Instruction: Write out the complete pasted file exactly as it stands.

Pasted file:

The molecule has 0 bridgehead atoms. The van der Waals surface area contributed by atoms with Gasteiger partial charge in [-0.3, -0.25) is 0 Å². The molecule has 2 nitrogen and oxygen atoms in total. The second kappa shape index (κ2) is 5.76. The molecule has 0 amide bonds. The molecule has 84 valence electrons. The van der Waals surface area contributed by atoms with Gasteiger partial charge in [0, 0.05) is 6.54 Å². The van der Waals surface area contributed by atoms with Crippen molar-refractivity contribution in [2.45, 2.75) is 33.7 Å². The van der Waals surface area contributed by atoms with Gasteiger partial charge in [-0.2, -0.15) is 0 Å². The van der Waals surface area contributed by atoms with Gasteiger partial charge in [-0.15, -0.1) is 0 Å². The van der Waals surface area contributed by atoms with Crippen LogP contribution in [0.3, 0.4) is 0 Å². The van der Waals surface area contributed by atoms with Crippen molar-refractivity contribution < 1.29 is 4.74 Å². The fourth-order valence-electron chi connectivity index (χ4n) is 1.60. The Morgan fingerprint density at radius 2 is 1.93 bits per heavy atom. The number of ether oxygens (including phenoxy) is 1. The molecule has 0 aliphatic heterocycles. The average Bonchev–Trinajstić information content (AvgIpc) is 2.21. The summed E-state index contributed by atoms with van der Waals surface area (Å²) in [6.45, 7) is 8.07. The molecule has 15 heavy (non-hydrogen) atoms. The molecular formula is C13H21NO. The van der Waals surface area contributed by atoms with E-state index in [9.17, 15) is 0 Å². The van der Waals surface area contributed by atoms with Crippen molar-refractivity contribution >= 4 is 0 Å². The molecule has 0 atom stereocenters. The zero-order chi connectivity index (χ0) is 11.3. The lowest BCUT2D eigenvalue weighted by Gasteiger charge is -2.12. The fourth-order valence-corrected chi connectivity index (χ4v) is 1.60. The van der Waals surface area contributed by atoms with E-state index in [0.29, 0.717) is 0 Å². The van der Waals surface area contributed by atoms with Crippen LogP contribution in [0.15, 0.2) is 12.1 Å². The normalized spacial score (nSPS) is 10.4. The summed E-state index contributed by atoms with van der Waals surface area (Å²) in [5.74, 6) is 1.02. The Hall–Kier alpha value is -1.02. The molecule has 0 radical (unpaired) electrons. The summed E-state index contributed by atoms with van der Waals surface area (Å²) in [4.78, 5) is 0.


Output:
The molecule has 0 bridgehead atoms. The van der Waals surface area contributed by atoms with Gasteiger partial charge in [-0.3, -0.25) is 0 Å². The molecule has 2 nitrogen and oxygen atoms in total. The second kappa shape index (κ2) is 5.76. The molecule has 0 amide bonds. The molecule has 84 valence electrons. The van der Waals surface area contributed by atoms with Gasteiger partial charge in [0, 0.05) is 6.54 Å². The van der Waals surface area contributed by atoms with Crippen molar-refractivity contribution in [2.45, 2.75) is 33.7 Å². The van der Waals surface area contributed by atoms with Gasteiger partial charge in [-0.2, -0.15) is 0 Å². The van der Waals surface area contributed by atoms with Gasteiger partial charge in [-0.15, -0.1) is 0 Å². The van der Waals surface area contributed by atoms with Crippen LogP contribution in [0.3, 0.4) is 0 Å². The van der Waals surface area contributed by atoms with Crippen molar-refractivity contribution < 1.29 is 4.74 Å². The fourth-order valence-electron chi connectivity index (χ4n) is 1.60. The Morgan fingerprint density at radius 2 is 1.93 bits per heavy atom. The number of ether oxygens (including phenoxy) is 1. The molecule has 0 aliphatic heterocycles. The average Bonchev–Trinajstić information content (AvgIpc) is 2.21. The summed E-state index contributed by atoms with van der Waals surface area (Å²) in [6.45, 7) is 8.07. The molecule has 15 heavy (non-hydrogen) atoms. The molecular formula is C13H21NO. The van der Waals surface area contributed by atoms with E-state index in [9.17, 15) is 0 Å². The van der Waals surface area contributed by atoms with Crippen molar-refractivity contribution >= 4 is 0 Å². The molecule has 0 atom stereocenters. The zero-order chi connectivity index (χ0) is 11.3. The lowest BCUT2D eigenvalue weighted by Gasteiger charge is -2.12. The fourth-order valence-corrected chi connectivity index (χ4v) is 1.60. The van der Waals surface area contributed by atoms with E-state index in [0.29, 0.717) is 0 Å². The van der Waals surface area contributed by atoms with Crippen LogP contribution in [0.15, 0.2) is 12.1 Å². The normalized spacial score (nSPS) is 10.4. The summed E-state index contributed by atoms with van der Waals surface area (Å²) in [5.74, 6) is 1.02. The Hall–Kier alpha value is -1.02. The molecule has 0 radical (unpaired) electrons. The summed E-state index contributed by atoms with van der Waals surface area (Å²) in [4.78, 5) is 0.